By Jason Elmquist
STILLWATER, Okla. —
Nearly four years removed from a trip to the Women’s College World Series, the Oklahoma State softball program opens its fall exhibition schedule Wednesday with the last remaining holdovers from that successful season.
The once wide-eyed freshmen at the ASA Hall of Fame Stadium in Oklahoma City are now seniors, and it is their turn to hopefully lead a very young Cowgirl program back to the postseason after falling short the past two seasons.
“This is the last class that went to the World Series and they remember that. They remember that year and some of the things they went through as freshmen and how the seniors helped them,” OSU coach Rich Wieligman said.
The Cowgirls have four seniors on the roster, with only three — Ari Morrison, Tarah Ettinger and Simone Freeman — having been on the team that made it to the World Series. It has fallen upon those seniors — and the two other upperclassmen in juniors Shelby Davis and Gessenia DeLaCruz — to help bring together a squad that sports six freshmen, as well as a pair of sophomore transfers.
“I think our seniors have done a great job of meshing everybody and getting everybody in,” Wieligman said. “They’ve spent a lot of time together already and really talking about OSU softball and getting everybody on the same page.”
The Cowgirls will now get an opportunity to see how it will translate to the field with a eight-game fall-season slate that begins with a home doubleheader against Independence (Kan.) Community College starting at 5 p.m. Wednesday and wraps with a doubleheader at Arkansas at the end of October. The double dip at the Cowgirl Softball Stadium will be free admission.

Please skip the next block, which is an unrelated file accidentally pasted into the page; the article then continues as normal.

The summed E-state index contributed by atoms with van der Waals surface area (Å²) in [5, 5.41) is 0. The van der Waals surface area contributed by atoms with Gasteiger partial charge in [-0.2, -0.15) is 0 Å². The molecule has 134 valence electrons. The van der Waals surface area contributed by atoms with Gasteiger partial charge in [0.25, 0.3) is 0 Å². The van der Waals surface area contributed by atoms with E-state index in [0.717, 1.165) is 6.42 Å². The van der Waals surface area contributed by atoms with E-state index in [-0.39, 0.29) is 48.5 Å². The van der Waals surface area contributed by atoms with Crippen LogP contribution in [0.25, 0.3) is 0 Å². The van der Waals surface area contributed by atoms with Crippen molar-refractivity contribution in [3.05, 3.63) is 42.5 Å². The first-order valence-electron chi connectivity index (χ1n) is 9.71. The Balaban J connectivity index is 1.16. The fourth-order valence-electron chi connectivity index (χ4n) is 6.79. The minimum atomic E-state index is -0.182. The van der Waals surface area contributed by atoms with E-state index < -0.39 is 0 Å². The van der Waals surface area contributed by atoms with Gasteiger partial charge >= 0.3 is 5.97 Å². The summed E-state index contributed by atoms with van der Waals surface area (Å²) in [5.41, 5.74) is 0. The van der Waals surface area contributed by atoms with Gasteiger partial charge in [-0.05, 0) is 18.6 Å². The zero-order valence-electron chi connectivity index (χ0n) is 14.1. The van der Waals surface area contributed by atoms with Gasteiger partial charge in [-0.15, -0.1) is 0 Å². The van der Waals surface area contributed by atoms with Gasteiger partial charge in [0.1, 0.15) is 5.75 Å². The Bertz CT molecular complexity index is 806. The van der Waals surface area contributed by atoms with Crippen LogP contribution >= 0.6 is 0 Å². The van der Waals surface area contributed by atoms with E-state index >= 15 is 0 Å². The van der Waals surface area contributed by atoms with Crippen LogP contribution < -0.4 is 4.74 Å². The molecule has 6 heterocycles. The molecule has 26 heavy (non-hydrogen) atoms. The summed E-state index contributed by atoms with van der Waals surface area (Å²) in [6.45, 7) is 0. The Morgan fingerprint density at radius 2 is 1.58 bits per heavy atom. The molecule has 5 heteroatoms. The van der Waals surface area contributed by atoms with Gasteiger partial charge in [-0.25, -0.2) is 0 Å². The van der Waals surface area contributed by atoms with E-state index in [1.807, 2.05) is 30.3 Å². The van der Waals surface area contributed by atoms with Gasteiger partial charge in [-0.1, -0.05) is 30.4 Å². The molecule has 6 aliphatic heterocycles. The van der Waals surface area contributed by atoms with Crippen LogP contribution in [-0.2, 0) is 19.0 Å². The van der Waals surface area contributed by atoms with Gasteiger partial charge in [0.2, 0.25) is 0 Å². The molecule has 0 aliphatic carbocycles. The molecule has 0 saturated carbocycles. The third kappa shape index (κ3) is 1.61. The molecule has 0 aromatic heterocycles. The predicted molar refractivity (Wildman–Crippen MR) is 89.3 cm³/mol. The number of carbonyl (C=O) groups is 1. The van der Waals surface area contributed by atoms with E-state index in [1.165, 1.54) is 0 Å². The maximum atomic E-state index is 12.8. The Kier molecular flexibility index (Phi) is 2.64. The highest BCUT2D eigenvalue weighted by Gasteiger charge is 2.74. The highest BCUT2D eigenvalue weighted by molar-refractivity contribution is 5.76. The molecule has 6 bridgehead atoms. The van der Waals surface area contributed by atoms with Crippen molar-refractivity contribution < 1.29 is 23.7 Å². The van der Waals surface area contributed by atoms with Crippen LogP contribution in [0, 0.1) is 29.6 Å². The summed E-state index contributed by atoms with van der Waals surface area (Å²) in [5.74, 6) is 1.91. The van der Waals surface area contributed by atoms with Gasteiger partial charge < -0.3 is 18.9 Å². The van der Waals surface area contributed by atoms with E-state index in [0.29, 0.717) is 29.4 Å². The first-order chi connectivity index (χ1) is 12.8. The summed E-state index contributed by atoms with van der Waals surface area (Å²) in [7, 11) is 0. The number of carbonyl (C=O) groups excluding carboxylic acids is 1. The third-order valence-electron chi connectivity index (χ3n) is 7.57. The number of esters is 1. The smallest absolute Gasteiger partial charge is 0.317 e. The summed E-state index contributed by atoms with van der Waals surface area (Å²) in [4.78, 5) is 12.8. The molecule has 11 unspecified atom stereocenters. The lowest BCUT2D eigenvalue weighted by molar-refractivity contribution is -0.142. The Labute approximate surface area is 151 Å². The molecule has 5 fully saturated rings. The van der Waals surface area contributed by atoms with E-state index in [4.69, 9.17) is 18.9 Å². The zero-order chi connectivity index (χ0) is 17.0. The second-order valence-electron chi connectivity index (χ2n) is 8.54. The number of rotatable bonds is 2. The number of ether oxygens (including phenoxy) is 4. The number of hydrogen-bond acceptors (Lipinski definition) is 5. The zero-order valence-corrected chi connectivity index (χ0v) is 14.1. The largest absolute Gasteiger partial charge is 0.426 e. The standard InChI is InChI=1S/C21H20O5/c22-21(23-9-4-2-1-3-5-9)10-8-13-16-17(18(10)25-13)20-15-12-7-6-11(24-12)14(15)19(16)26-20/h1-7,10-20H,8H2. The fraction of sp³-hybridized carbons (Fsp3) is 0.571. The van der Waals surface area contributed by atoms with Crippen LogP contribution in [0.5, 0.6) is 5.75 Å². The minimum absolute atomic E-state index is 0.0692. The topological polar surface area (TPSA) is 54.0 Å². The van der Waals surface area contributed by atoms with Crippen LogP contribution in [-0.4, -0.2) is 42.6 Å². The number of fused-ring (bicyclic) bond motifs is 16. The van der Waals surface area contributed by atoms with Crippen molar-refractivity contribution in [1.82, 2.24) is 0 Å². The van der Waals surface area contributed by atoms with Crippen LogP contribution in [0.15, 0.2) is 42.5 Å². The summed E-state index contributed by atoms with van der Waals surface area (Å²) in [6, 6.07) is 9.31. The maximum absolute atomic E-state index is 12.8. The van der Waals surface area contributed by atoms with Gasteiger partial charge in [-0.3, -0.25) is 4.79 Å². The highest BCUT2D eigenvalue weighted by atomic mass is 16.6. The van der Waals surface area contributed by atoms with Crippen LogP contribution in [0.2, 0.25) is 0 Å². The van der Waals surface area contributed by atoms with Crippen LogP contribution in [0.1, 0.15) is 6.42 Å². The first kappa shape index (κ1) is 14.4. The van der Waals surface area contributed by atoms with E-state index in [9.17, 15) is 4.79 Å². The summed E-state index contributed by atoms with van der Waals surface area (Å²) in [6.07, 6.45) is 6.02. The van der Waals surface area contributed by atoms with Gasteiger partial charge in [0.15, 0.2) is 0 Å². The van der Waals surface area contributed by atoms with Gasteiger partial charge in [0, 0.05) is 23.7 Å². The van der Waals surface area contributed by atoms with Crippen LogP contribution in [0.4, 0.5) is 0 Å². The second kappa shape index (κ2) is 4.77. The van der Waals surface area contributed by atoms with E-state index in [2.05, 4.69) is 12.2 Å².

Besides the amount of youth on the team, the Cowgirls also will be looking to replace one of the program’s best pitchers in Kat Espinosa. Freeman, who played more of a No. 2 pitcher role the past three years, will now be called upon to be the leader of a staff which will include freshmen Meagan Lively, Peyton Walker and Whitney Whitehorn.
“Even though we’ve got a young pitching staff, I think we’ve got some good young ones, too. So it won’t all just be on Sim,” the OSU coach said. “With the schedule you play, I think you really have to be smart about your pitching. Last year was tough on Kat because Sim was injured at the end of the year, and we don’t want to have that situation again this year.
“Hopefully we can develop our freshmen pitchers to where they can come in and help us out. Instead of having a No. 1, we could have a 1A, 1B type of situation again.”
It won’t matter how good the pitching is if the Oklahoma State offense can’t improve from the struggles of the past two seasons at the plate. The Cowgirls ranked at the bottom of the Big 12 Conference last year in batting average and runs scored — finishing at least 55 runs behind every other team for the entire year.
“The key is you want to score more runs and to be able to do that you’ve got to hit better with people on base, and we’ve got to take our walks,” Wieligman said. “It’s little things like that, to me, that make up an offense. And we’re always looking to improve in those things.”